EATING a healthy balanced diet doesn’t have to be expensive.
People can find lots of cheap, nutritious foods available that you can make healthy meals from, according to experts at the North Tees and Hartlepool NHS Foundation Trust.
Trust dietitian Vanessa Partridge spoke to Health Matters to urge people to try healthy living, yet still sticking within a budget.
He said: “With the rising cost in food bills, the importance of eating healthy can sometimes be overlooked.
“But, healthy eating doesn’t need to cost more and you should remember that following a healthy balanced diet helps to prevent diseases such as diabetes, obesity, and coronary heart disease.
“One of the biggest costs is wasting food, so cutting down on what you waste could help you get back in budget.
“My colleagues and I wanted to share some of our money saving tips that we follow to make sure we get value for money, while still maintaining a healthy diet.”
She urged people to help themselves by;
• Planning meals, making a shopping list and only shopping for these items.
She urged people: “Don’t go shopping when you are hungry. This will help you avoid making impulse buys that add to your shopping bill.”
• Shopping online and use cost comparison websites.
“This way you can see exactly what you are spending,” said Vanessa.
• Buying frozen fruit and vegetables. They are often cheaper than fresh and they still count towards your five a day.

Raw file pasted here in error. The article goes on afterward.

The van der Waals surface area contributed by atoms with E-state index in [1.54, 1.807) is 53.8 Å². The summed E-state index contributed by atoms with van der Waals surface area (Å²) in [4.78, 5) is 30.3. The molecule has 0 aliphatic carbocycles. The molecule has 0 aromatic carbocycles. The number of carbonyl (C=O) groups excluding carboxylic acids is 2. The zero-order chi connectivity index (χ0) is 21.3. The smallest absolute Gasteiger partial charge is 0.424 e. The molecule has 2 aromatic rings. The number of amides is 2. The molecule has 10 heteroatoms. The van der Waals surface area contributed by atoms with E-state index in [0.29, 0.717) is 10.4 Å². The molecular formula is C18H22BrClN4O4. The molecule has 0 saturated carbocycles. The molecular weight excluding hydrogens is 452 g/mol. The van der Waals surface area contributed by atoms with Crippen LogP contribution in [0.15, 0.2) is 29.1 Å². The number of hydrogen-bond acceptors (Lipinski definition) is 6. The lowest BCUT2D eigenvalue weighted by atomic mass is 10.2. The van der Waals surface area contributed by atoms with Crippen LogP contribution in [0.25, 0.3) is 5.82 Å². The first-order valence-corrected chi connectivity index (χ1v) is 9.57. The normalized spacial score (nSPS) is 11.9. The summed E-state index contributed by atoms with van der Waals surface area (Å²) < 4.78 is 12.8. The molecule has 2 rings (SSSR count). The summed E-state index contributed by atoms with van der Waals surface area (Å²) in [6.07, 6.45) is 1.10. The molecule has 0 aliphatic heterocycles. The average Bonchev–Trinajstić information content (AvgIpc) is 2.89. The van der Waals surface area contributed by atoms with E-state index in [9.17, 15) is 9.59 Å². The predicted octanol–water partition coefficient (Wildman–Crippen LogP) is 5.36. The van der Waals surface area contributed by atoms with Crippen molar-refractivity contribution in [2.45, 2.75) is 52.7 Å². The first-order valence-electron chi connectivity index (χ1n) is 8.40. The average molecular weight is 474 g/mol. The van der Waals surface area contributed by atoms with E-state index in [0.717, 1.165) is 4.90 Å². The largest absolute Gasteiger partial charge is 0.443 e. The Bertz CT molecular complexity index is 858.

“You can use them when you want without them going off,” Vanessa advised.
• Buying cheaper cuts of meat and slow cook them, or alternatively buy extra if there are special offers on and keep any you are not going to use straightaway in the freezer.
• Look for low cost healthy recipes by searching online.
• Trading brands and trying the cheaper alternatives or supermarket own brands.
• Being aware of multi buy offers. Don’t buy too much if it is going to go to waste.
Vanessa urged people to “Keep an eye on your portion sizes and when you do make a larger portion, use the leftovers for lunch the next day and freeze portions of food in airtight containers.”
• Cook with pulses and lentils. Vanessa said: “Not only are they are low in calories and fat but they are packed with fibre, vitamins and minerals and are really cheap.”
• Use leftover vegetables and peelings to make your own vegetable stock and store in the freezer until you need it.
• Cook from scratch and avoid convenience foods which are high in salt.